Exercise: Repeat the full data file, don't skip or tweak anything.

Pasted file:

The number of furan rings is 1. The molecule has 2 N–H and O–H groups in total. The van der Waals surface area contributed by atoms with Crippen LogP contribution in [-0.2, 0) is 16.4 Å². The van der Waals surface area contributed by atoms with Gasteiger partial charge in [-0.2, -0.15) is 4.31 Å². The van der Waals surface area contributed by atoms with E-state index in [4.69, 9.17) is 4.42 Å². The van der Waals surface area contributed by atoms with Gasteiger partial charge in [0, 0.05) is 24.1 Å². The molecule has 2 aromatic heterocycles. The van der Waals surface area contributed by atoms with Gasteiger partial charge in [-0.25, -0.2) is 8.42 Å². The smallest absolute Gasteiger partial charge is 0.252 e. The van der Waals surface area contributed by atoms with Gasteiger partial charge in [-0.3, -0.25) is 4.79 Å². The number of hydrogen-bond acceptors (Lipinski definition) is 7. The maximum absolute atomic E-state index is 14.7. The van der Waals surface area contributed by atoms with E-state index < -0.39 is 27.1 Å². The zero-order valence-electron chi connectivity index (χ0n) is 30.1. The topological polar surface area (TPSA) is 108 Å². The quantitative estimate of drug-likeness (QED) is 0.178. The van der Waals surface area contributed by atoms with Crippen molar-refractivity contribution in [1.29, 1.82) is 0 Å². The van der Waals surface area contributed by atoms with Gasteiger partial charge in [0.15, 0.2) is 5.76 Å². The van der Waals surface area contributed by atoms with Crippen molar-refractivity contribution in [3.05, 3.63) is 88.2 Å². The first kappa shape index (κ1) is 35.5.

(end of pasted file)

The number of furan rings is 1. The molecule has 2 N–H and O–H groups in total. The van der Waals surface area contributed by atoms with Crippen LogP contribution in [-0.2, 0) is 16.4 Å². The van der Waals surface area contributed by atoms with Gasteiger partial charge in [-0.2, -0.15) is 4.31 Å². The van der Waals surface area contributed by atoms with E-state index in [4.69, 9.17) is 4.42 Å². The van der Waals surface area contributed by atoms with Gasteiger partial charge in [0, 0.05) is 24.1 Å². The molecule has 2 aromatic heterocycles. The van der Waals surface area contributed by atoms with Gasteiger partial charge in [-0.25, -0.2) is 8.42 Å². The smallest absolute Gasteiger partial charge is 0.252 e. The van der Waals surface area contributed by atoms with Gasteiger partial charge in [-0.3, -0.25) is 4.79 Å². The number of hydrogen-bond acceptors (Lipinski definition) is 7. The maximum absolute atomic E-state index is 14.7. The van der Waals surface area contributed by atoms with E-state index < -0.39 is 27.1 Å². The zero-order valence-electron chi connectivity index (χ0n) is 30.1. The topological polar surface area (TPSA) is 108 Å². The quantitative estimate of drug-likeness (QED) is 0.178. The van der Waals surface area contributed by atoms with Crippen molar-refractivity contribution in [1.29, 1.82) is 0 Å². The van der Waals surface area contributed by atoms with Gasteiger partial charge in [0.15, 0.2) is 5.76 Å². The van der Waals surface area contributed by atoms with Crippen molar-refractivity contribution in [3.05, 3.63) is 88.2 Å². The first kappa shape index (κ1) is 35.5.